Cindy Lee Hoover
North Table Mountain Ecological Reserve

Wildflowers & Waterfalls

Oroville Getaway Artist Outdoor Adventurer

North Table Mountain Ecological Reserve

Table Mountain, officially known as the North Table Mountain Ecological Reserve, is a beautiful mesa above the city of Oroville that serves up a jaw-dropping spring wildflower bloom, breathtaking Northern California waterfalls, and a chance to hike through a truly unique natural area. Formed by ancient lava flows, the underlying basalt rock holds water, resulting in stunning vernal pools and dramatic waterfalls like ephemeral, but spectacular, Phantom Falls. Grab a kite, a picnic basket (to enjoy on near, not on, wildflowers), or a water bottle and some hiking shoes and plan to spend a day at Table Mountain.

Recreation & Amenities

Table Mountain is open year-round for wildlife and wildflower viewing as well as hiking. The trails are rocky and uneven and largely exposed, so sturdy closed-toe shoes, water bottles, and sun protection are highly recommended when visiting. Stay safe by being vigilant on the rocky terrain and not getting too close to any cliff edge.

Land Passes

A CDFW Lands Pass must be carried by each visitor who is 16 years of age or older, however, visitors who are carrying a valid California hunting or fishing license in their name are exempt from this requirement. Lands passes may be purchased on-line, by phone at (800) 565-1458, or in-person at locations wherever hunting and fishing licenses are sold. Lands passes cannot be substituted for Wildlife Area Hunting Passes, which are required for adult hunters on Type-A and Type-B wildlife areas.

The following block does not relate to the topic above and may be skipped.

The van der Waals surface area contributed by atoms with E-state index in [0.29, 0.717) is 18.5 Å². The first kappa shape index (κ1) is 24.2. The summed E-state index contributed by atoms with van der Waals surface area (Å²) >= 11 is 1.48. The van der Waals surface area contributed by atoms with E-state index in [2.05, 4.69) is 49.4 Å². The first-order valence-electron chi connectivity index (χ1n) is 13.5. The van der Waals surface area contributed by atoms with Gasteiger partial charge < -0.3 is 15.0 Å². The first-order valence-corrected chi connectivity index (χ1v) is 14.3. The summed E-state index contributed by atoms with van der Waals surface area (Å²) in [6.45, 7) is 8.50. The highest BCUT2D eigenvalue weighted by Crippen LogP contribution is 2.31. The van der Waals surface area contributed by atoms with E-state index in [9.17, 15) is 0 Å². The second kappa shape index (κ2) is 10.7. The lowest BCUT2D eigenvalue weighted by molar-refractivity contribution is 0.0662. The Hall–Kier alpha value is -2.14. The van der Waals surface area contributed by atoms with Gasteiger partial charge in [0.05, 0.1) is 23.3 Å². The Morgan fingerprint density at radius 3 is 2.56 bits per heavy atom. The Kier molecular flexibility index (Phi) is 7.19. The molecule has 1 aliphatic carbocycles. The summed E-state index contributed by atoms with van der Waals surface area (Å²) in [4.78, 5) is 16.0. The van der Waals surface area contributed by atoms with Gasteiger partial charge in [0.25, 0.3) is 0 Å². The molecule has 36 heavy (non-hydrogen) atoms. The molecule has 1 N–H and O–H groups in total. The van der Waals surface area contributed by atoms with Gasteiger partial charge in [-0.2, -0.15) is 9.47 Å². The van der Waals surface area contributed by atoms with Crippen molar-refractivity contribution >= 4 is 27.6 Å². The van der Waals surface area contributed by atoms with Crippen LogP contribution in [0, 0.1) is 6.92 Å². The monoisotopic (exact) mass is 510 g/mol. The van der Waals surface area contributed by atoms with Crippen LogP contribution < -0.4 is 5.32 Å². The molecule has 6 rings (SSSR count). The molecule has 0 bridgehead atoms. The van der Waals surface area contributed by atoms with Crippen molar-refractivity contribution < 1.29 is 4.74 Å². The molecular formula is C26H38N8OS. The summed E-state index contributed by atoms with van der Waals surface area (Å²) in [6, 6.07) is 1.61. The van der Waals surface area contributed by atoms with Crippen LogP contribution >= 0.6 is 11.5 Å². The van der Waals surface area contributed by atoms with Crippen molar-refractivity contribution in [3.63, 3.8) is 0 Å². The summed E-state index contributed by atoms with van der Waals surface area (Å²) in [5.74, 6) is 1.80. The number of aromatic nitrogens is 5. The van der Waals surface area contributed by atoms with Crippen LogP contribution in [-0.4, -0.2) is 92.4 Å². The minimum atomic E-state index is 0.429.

Trip Tips for Responsible Travel

Make sure to help keep the reserve accessible by all by following other Leave No Trace principles and following hiking best practices.

Dogs must remain on-leash at all times

Trash cans and restrooms are available only at the parking lot, so plan accordingly, and be prepared pick up after yourself and pack out all trash

Stay on established trails, or travel on durable surfaces (like rocks or packed dirt) when off-trail travel is needed

Enjoy the views OF the wildflowers, not IN the wildflowers (don't pick or walk on the wildflowers)

Respect the grazing cattle by staying at least 300 feet away from them at all times.

Drones are not allowed on the reserve without an appropriate film permit


Parking is available in a gravel lot on the west side of Cherokee Road. The lot has a limited number of spaces, so please plan to arrive early for the best opportunities to park.

No parking on the pavement is allowed along the paved portion of Cherokee Road, beginning approximately 3.0 miles north of the intersection of Oregon Gulch Road (large parking turnout near the crest of Cherokee Road) to Derrick Road (map). Vehicles parking on the shoulder must be parked completely off the pavement; violators are subject to tow.

The road up to Table Mountain is a narrow country road, so drive slowly and be aware of on-coming traffic, crossing animals, and, as you get closer to the reserve's entrance, pedestrian crossing.

Listen Up

Enjoy our "Wild and Blooming" Spotify playlist and find others to create the perfect Butte County experience.


  • Exit at Grand Ave (Exit 48)
  • Go East (right) on Grand Avenue for 1 mile
  • Turn left on Table Mountain Blvd for a tenth of a mile
  • Turn right on Cherokee Road - 6.3 miles north to the reserve
  • Official access is through a small parking lot on the west side of Cherokee Road
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